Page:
Sometimes sport figures deserve smart-alecky disparagement for the decisions they take, and really, what fun. And sometimes they deserve commiseration for the decisions they must take, and really, how awkward.
Over here at the southernmost city of the People's Republic of China, we have the latter.
For a peek at the outlandishness of the decision Volvo Ocean Race chief executive Knut Frostad had to make concerning the start of Leg 4, get a load of Ian Walker's words on possible strategies.
"Like always in sailing, it will be obvious in one week's time what the right decision was," the Abu Dhabi Ocean Racing skipper said. "You could decide to not leave the harbour for two days, and everybody goes out, breaks their mast and sinks, and it could be a great decision."
When the plausible list of strategies includes Not Leave The Harbour For Two Days While Waiting For Opponents To Break Their Masts And Sink, you have one lousy situation.
On one side of the decision closing in around Frostad: the South China Sea forecast for a weather system threatening to the yachts. On another side: the need to begin for the sponsors counting upon it. On another side: the need to get to Auckland in time for a truncated stopover that might last only 12 days or so. On another side: the dearth of shipping possibilities should a boat or two break.
From the proverbial ceiling: the lack of geographic alternatives for getting through the Strait of Luzon and out into the Pacific Ocean.
From his squeeze, he and fellow organisers squeezed out an alternative: a faux start, then a return to harbour for the night, then an in-earnest start, possibly in darkness. Is it clunky? Sure. Is it an accident at the intersection of sport and business? Yes.
Can you think of a decisively better idea? No.
For a second peek at the scenario were the boats to venture right on out into the winds of 40 knots plus gusts and the waves of eight metres plus that one brutal metre of surf at the top, listen to Craig Satterthwaite's assessments.
Abu Dhabi's most seasoned Volvo Ocean Race sailor, the 38-year-old Kiwi does not belong anywhere near any convention of whiners. He is as tough as 10 of most people. He readily said of the prospect of heading on out: "We've pretty much known about it for two years," since the announcement of the course. "You know you're going to get [a kicking]. It's not a surprise. Mentally you prepare for it and if it doesn't happen, that's a bonus."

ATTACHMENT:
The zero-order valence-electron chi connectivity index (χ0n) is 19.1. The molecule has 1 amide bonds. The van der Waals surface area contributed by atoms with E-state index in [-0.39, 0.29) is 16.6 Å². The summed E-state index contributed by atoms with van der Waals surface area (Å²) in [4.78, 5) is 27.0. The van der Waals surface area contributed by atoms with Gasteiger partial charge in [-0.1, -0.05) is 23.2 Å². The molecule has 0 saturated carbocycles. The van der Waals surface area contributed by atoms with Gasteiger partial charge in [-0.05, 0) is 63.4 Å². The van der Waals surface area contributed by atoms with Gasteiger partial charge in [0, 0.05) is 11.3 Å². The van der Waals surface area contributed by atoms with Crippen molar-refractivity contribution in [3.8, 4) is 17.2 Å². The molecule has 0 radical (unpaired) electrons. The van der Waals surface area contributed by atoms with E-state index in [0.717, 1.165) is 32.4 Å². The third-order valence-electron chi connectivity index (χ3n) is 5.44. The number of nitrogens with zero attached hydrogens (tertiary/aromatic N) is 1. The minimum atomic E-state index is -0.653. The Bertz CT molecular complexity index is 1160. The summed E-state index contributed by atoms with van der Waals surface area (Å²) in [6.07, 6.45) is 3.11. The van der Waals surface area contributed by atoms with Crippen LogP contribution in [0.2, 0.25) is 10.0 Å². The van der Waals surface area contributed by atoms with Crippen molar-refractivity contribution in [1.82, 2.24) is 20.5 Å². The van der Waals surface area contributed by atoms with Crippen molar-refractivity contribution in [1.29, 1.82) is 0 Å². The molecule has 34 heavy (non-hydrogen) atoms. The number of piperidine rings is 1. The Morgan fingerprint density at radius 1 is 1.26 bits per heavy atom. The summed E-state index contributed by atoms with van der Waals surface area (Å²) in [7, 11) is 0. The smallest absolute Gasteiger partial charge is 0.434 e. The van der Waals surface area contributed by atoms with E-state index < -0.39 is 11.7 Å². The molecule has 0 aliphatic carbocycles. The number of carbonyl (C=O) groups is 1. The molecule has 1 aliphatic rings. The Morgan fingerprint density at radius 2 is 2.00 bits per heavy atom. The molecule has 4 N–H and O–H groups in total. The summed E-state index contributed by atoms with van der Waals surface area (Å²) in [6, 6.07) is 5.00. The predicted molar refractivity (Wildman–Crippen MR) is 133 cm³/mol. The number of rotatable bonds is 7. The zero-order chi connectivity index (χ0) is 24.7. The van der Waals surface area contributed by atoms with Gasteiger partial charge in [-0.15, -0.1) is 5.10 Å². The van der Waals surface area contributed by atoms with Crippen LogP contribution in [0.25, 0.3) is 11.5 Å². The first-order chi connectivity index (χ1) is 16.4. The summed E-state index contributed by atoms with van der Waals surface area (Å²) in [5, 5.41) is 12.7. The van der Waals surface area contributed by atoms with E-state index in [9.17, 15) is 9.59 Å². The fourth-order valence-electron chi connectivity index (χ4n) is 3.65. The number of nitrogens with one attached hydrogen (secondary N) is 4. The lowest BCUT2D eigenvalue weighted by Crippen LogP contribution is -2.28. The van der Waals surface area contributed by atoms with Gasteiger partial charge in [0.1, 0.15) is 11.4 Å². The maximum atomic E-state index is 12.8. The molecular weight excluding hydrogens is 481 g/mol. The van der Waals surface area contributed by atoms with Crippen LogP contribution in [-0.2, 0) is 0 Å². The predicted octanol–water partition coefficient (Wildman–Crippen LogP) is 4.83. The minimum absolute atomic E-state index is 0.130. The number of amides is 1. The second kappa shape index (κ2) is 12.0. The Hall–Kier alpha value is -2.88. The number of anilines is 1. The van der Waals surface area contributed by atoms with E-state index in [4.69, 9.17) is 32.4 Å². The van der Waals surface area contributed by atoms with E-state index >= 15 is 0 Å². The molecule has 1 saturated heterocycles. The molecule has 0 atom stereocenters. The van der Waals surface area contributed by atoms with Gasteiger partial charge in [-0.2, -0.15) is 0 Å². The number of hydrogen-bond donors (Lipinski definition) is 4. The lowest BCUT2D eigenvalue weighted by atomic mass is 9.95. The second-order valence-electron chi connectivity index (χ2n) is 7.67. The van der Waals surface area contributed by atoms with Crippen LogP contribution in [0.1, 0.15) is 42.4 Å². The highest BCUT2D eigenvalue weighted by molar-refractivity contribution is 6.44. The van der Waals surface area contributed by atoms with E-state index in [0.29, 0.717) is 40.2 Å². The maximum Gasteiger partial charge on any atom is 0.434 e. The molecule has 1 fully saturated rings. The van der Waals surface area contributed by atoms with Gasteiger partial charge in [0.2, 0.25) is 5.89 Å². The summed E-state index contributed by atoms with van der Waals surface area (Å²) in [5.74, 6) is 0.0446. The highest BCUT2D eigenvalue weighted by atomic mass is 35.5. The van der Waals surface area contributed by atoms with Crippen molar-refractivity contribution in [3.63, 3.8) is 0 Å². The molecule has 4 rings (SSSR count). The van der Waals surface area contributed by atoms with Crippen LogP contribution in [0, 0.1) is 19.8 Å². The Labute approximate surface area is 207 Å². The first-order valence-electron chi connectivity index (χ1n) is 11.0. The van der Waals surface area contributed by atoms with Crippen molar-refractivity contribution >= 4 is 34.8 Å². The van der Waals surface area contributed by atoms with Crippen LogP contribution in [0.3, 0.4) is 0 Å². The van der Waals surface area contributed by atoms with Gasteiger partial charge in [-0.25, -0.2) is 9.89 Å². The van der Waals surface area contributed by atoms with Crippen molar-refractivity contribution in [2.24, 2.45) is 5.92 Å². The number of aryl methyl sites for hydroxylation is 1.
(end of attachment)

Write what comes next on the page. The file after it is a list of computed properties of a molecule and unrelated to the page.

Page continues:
OK, got that, so then, this: "We're not going downwind. That's the problem. A big problem."
And this: "I really don't know how to emotionally describe it but it'll be violent, with huge crashes. A 14-ton boat, it's going to make a lot of noise. Look at ships and see how the ships are dented, and it gives you an idea of the force of the water."
And this: "Up to 50 kilometres per hour. Try standing in front of that. That's the approach speed of the wave."
Survival mode and boat-babysitting might be part of going around the world but is not necessarily what you would call sport.
So with boat breakage tilted beyond possibility and into likelihood, a third peek at Frostad's dilemma comes from the Puma skipper Ken Read's peek back at January 2009, at the atrocious Leg 4 from Singapore to Qingdao, the one with the three withdrawals, the six damaged boats out of seven, the multiple injuries and the two boats (including Read's) hiding in Philippines coves.
"To be honest, it wasn't a race anymore, it was just kind of surviving, to get to Qingdao," Read said. "To me that's the big question: 'Are we racing or are we surviving?' That's a big decision the skipper has to make."
Leg 4 last time was "the most bizarre race I've ever been in in my life", he said. Bizarre: They anchored near the Philippines for eight hours, spent half the leg without a boom (which broke) yet came in second, merely 20 minutes behind the winning Telefonica Blue, which entered Qingdao with eight active sailors.
All of that and the Philippines cove, which Read called "one of the most interesting five hours of my sailing career". Those five hours included "an unbelievable sleep, three hours of the most unbelievable sleep I've ever had in my life".
And therein lay another wall for a chief executive pondering a fleet with worse weather this time: the lack of viable coves for sleeping unbelievably.